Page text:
Continental styling arrived at the Oval in 1952 when this shirt was commissioned but not worn in that years Irish Cup Final. Bold V necks were all the rage for football teams across Europe. Several other new features appeared including candy stripes worn as change strips by Manchester City and Aston Villa for the 1956 and 1957 FA Cup finals. Glentoran opted for this shirt as first choice for the start of the 1954/55 season. A badge of sorts appeared back on the Glens shirt and the contrasting sleeves were re-introduced after the popularity of the 1934 kit. From what can be seen in some very faded photographs the badge looks to have been nothing more than a shield with diagonal lines running across it. Success was sparse during the lifespan of the top with trophies few and far between. Trevor Thompson would debut in 1956/57 playing in the side along with the “Monarch of the Glens” Sammy Lowry.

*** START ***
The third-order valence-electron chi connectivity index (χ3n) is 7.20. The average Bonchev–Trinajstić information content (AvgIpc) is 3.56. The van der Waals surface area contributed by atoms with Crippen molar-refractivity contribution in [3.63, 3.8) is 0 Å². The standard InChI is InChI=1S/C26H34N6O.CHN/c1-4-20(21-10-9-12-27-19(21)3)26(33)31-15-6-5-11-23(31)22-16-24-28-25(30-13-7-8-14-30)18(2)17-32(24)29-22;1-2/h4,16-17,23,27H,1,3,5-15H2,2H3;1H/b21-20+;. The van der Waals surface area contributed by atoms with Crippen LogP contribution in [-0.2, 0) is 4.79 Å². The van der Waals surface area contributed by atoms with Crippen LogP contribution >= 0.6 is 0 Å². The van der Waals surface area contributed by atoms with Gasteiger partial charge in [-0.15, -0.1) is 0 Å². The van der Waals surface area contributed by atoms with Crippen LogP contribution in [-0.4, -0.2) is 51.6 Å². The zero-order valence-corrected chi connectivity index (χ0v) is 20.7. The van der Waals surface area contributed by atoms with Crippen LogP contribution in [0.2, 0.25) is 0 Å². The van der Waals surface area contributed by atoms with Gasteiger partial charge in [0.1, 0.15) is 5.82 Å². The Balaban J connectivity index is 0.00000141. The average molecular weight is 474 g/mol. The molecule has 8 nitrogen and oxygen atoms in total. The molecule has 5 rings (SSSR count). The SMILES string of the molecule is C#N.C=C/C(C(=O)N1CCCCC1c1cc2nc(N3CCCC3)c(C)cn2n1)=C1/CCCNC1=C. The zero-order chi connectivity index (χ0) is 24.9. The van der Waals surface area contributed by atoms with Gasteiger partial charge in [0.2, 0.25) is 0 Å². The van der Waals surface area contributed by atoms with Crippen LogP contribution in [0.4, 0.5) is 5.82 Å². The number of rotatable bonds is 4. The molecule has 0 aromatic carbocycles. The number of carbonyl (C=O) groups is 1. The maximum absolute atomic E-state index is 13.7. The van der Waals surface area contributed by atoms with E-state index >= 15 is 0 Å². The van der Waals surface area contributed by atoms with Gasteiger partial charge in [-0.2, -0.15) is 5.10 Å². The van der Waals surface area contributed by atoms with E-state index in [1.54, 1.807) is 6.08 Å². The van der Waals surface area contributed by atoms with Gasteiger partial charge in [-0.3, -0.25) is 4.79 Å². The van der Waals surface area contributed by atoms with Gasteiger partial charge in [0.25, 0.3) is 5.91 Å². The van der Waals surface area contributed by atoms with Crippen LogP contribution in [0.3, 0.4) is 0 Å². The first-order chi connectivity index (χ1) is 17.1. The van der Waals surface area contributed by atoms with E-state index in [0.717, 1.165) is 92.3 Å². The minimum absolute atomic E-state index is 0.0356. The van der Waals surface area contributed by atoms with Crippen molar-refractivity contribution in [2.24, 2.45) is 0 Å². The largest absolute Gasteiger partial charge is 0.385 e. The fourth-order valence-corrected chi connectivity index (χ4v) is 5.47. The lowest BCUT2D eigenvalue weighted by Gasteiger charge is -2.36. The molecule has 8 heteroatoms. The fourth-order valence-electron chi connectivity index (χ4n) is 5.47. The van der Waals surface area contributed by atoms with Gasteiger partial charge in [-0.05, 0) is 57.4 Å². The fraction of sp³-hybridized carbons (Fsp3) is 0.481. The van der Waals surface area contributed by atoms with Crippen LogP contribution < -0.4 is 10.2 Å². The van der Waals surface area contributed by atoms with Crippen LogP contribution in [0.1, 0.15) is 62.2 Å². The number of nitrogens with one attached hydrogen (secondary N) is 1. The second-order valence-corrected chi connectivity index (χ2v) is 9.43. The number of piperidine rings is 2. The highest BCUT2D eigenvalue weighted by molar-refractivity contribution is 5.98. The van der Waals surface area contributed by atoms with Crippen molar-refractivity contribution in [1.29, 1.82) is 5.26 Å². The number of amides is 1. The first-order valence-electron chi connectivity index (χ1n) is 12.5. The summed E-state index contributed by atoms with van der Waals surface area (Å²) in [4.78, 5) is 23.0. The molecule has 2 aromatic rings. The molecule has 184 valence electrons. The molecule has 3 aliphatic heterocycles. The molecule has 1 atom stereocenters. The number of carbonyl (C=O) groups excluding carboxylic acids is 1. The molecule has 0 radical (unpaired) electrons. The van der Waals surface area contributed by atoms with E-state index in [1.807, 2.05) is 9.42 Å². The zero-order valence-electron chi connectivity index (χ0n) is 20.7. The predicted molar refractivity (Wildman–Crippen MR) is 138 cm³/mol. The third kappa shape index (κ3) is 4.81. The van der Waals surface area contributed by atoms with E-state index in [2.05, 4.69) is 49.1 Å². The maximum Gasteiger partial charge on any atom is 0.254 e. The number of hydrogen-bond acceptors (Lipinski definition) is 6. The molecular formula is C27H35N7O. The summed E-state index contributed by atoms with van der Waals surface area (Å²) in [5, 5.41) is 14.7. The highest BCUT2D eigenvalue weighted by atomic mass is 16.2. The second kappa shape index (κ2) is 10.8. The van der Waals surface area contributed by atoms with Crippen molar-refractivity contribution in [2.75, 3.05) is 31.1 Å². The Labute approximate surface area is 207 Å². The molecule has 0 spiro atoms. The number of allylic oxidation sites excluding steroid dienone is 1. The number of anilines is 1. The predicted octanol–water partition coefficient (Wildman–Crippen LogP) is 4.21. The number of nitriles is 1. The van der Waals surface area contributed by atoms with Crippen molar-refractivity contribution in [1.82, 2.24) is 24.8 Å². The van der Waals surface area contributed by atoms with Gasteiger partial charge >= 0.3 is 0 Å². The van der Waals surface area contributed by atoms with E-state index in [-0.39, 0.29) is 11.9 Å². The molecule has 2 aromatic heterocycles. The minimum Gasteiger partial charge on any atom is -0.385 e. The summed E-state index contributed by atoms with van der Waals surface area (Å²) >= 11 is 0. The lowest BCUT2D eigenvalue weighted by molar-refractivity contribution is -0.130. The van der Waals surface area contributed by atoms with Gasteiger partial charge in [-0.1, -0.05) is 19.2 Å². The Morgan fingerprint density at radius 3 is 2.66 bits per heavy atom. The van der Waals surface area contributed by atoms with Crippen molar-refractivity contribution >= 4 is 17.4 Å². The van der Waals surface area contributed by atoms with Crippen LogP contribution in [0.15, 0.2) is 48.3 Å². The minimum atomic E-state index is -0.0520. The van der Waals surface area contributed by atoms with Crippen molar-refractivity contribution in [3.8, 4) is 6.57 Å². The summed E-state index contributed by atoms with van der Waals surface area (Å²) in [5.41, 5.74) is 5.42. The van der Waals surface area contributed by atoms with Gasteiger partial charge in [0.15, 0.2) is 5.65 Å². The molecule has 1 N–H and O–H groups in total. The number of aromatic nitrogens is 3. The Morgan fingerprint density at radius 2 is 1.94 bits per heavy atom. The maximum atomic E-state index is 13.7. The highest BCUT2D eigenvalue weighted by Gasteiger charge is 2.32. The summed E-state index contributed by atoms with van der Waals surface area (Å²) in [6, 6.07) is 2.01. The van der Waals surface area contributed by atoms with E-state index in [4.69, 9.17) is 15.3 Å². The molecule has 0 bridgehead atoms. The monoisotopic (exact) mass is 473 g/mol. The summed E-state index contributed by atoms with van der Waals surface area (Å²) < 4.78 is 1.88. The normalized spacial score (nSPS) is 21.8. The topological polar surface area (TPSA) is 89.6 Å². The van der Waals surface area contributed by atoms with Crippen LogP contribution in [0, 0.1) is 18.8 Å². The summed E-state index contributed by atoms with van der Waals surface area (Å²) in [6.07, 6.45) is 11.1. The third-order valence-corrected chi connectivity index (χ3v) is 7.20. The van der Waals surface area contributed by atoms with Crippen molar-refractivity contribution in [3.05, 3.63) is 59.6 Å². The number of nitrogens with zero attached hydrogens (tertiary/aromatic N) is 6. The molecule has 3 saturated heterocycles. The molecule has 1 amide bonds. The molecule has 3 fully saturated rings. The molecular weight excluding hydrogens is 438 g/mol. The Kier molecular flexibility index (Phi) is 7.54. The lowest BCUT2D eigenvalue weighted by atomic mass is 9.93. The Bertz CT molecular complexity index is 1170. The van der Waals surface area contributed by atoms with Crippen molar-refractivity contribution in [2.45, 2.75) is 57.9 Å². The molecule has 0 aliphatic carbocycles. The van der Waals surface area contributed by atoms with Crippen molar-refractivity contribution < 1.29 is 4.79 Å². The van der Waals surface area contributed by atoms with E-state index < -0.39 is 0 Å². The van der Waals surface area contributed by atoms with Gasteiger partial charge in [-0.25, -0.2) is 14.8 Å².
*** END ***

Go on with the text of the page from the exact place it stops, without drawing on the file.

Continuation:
A green version of the new shirt appeared as well, worn against opponents whose primary colour was red. During this spell the Glens came off worse in another marathon Irish Cup Final which wasn't resolved until the second replay against Distillery on the 30th April 1956. In the same season 30,000 would pack into the Oval to watch Glentoran take on Linfield in the second round of the Irish Cup. The game would end in a 2-2 draw with an imperious performance from Sammy Lowry. 30,000 would watch the replay as the Glens went down 2-1 at Windsor Park. Again the shirt would be worn with long white baggy shorts, combined with red and green socks.